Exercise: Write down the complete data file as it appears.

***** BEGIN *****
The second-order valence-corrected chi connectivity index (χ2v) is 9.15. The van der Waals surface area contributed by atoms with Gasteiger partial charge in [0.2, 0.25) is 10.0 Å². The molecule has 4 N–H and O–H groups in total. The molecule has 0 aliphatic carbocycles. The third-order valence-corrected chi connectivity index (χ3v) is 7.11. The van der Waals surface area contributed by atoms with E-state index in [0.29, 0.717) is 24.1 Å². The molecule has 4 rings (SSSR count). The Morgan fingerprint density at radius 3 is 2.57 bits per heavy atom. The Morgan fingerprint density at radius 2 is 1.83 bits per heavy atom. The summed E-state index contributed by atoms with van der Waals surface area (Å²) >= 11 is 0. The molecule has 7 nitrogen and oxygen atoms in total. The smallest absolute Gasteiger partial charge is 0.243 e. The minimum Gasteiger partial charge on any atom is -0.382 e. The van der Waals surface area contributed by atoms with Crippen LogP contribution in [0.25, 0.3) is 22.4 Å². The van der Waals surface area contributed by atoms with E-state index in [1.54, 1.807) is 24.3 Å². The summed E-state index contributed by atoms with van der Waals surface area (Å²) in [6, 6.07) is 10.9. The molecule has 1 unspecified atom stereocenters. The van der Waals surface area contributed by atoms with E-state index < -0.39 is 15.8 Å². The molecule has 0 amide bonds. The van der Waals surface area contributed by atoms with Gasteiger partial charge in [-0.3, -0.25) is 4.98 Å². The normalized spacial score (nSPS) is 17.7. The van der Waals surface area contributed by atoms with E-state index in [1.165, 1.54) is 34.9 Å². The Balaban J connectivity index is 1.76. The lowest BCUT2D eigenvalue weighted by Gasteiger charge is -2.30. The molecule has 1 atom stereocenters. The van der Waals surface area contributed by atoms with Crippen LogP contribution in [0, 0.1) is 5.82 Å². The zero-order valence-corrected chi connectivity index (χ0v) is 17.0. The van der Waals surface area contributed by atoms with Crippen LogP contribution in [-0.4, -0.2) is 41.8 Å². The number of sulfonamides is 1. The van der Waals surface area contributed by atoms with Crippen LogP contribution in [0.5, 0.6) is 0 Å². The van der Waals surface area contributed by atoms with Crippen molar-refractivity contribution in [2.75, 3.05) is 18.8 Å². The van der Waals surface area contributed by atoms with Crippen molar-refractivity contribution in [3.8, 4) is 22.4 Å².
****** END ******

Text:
The second-order valence-corrected chi connectivity index (χ2v) is 9.15. The van der Waals surface area contributed by atoms with Gasteiger partial charge in [0.2, 0.25) is 10.0 Å². The molecule has 4 N–H and O–H groups in total. The molecule has 0 aliphatic carbocycles. The third-order valence-corrected chi connectivity index (χ3v) is 7.11. The van der Waals surface area contributed by atoms with E-state index in [0.29, 0.717) is 24.1 Å². The molecule has 4 rings (SSSR count). The Morgan fingerprint density at radius 3 is 2.57 bits per heavy atom. The Morgan fingerprint density at radius 2 is 1.83 bits per heavy atom. The summed E-state index contributed by atoms with van der Waals surface area (Å²) >= 11 is 0. The molecule has 7 nitrogen and oxygen atoms in total. The smallest absolute Gasteiger partial charge is 0.243 e. The minimum Gasteiger partial charge on any atom is -0.382 e. The van der Waals surface area contributed by atoms with Crippen LogP contribution in [0.25, 0.3) is 22.4 Å². The van der Waals surface area contributed by atoms with E-state index in [1.54, 1.807) is 24.3 Å². The summed E-state index contributed by atoms with van der Waals surface area (Å²) in [6, 6.07) is 10.9. The molecule has 1 unspecified atom stereocenters. The van der Waals surface area contributed by atoms with E-state index < -0.39 is 15.8 Å². The molecule has 0 amide bonds. The van der Waals surface area contributed by atoms with Gasteiger partial charge in [-0.3, -0.25) is 4.98 Å². The normalized spacial score (nSPS) is 17.7. The van der Waals surface area contributed by atoms with E-state index in [1.165, 1.54) is 34.9 Å². The Balaban J connectivity index is 1.76. The lowest BCUT2D eigenvalue weighted by Gasteiger charge is -2.30. The molecule has 1 atom stereocenters. The van der Waals surface area contributed by atoms with Crippen LogP contribution in [0, 0.1) is 5.82 Å². The zero-order valence-corrected chi connectivity index (χ0v) is 17.0. The van der Waals surface area contributed by atoms with Crippen LogP contribution in [-0.4, -0.2) is 41.8 Å². The number of sulfonamides is 1. The van der Waals surface area contributed by atoms with Crippen LogP contribution in [0.5, 0.6) is 0 Å². The van der Waals surface area contributed by atoms with Crippen molar-refractivity contribution in [2.75, 3.05) is 18.8 Å². The van der Waals surface area contributed by atoms with Crippen molar-refractivity contribution in [3.8, 4) is 22.4 Å².